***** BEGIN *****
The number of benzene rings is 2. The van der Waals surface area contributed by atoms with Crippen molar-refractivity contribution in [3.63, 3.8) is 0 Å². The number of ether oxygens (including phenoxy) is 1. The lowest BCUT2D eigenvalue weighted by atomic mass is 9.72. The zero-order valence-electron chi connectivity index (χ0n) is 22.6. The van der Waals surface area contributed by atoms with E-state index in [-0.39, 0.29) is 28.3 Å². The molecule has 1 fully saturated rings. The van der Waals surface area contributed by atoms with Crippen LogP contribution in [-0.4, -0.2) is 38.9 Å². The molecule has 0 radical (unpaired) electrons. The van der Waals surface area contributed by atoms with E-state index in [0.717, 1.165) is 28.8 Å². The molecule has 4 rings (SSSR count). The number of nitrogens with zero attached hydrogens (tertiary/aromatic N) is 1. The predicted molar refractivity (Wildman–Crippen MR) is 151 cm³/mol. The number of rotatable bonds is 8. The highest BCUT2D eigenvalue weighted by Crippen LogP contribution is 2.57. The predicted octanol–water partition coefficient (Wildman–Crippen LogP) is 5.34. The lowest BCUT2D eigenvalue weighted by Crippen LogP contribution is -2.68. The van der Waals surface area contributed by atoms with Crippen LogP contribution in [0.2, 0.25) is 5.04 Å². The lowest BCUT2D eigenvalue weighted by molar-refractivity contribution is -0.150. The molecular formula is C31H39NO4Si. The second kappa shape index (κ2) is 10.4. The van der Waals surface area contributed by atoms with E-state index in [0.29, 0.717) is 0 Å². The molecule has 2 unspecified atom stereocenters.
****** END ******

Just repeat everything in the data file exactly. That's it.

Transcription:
The number of benzene rings is 2. The van der Waals surface area contributed by atoms with Crippen molar-refractivity contribution in [3.63, 3.8) is 0 Å². The number of ether oxygens (including phenoxy) is 1. The lowest BCUT2D eigenvalue weighted by atomic mass is 9.72. The zero-order valence-electron chi connectivity index (χ0n) is 22.6. The van der Waals surface area contributed by atoms with E-state index in [-0.39, 0.29) is 28.3 Å². The molecule has 1 fully saturated rings. The van der Waals surface area contributed by atoms with Crippen LogP contribution in [-0.4, -0.2) is 38.9 Å². The molecule has 0 radical (unpaired) electrons. The van der Waals surface area contributed by atoms with E-state index in [0.717, 1.165) is 28.8 Å². The molecule has 4 rings (SSSR count). The number of nitrogens with zero attached hydrogens (tertiary/aromatic N) is 1. The predicted molar refractivity (Wildman–Crippen MR) is 151 cm³/mol. The number of rotatable bonds is 8. The highest BCUT2D eigenvalue weighted by Crippen LogP contribution is 2.57. The predicted octanol–water partition coefficient (Wildman–Crippen LogP) is 5.34. The lowest BCUT2D eigenvalue weighted by Crippen LogP contribution is -2.68. The van der Waals surface area contributed by atoms with Crippen LogP contribution in [0.2, 0.25) is 5.04 Å². The lowest BCUT2D eigenvalue weighted by molar-refractivity contribution is -0.150. The molecular formula is C31H39NO4Si. The second kappa shape index (κ2) is 10.4. The van der Waals surface area contributed by atoms with E-state index in [0.29, 0.717) is 0 Å². The molecule has 2 unspecified atom stereocenters.